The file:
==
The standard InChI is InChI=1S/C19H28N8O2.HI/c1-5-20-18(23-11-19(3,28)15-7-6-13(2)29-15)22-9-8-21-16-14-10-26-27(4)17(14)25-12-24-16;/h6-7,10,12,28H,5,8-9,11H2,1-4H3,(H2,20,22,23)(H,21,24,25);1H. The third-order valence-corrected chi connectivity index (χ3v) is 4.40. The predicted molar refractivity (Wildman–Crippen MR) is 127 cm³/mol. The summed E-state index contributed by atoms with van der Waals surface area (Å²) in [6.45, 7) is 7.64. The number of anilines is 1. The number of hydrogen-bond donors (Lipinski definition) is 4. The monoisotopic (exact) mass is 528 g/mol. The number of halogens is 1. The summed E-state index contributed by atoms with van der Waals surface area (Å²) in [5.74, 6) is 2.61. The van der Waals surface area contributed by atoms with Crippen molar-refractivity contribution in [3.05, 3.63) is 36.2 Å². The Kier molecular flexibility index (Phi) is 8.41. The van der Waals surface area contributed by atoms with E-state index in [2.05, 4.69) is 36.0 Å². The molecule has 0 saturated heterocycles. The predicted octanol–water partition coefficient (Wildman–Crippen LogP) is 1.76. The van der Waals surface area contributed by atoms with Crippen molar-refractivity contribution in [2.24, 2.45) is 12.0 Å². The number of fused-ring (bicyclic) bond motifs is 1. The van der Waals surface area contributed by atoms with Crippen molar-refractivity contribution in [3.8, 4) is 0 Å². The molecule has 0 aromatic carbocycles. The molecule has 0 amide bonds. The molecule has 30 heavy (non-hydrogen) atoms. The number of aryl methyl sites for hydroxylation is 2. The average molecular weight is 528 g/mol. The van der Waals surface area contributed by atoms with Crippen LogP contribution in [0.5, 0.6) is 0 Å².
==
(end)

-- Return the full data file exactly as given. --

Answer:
The standard InChI is InChI=1S/C19H28N8O2.HI/c1-5-20-18(23-11-19(3,28)15-7-6-13(2)29-15)22-9-8-21-16-14-10-26-27(4)17(14)25-12-24-16;/h6-7,10,12,28H,5,8-9,11H2,1-4H3,(H2,20,22,23)(H,21,24,25);1H. The third-order valence-corrected chi connectivity index (χ3v) is 4.40. The predicted molar refractivity (Wildman–Crippen MR) is 127 cm³/mol. The summed E-state index contributed by atoms with van der Waals surface area (Å²) in [6.45, 7) is 7.64. The number of anilines is 1. The number of hydrogen-bond donors (Lipinski definition) is 4. The monoisotopic (exact) mass is 528 g/mol. The number of halogens is 1. The summed E-state index contributed by atoms with van der Waals surface area (Å²) in [5.74, 6) is 2.61. The van der Waals surface area contributed by atoms with Crippen molar-refractivity contribution in [3.05, 3.63) is 36.2 Å². The Kier molecular flexibility index (Phi) is 8.41. The van der Waals surface area contributed by atoms with E-state index in [2.05, 4.69) is 36.0 Å². The molecule has 0 saturated heterocycles. The predicted octanol–water partition coefficient (Wildman–Crippen LogP) is 1.76. The van der Waals surface area contributed by atoms with Crippen molar-refractivity contribution in [2.24, 2.45) is 12.0 Å². The number of fused-ring (bicyclic) bond motifs is 1. The van der Waals surface area contributed by atoms with Crippen molar-refractivity contribution in [3.8, 4) is 0 Å². The molecule has 0 aromatic carbocycles. The molecule has 0 amide bonds. The molecule has 30 heavy (non-hydrogen) atoms. The number of aryl methyl sites for hydroxylation is 2. The average molecular weight is 528 g/mol. The van der Waals surface area contributed by atoms with Crippen LogP contribution in [0.5, 0.6) is 0 Å².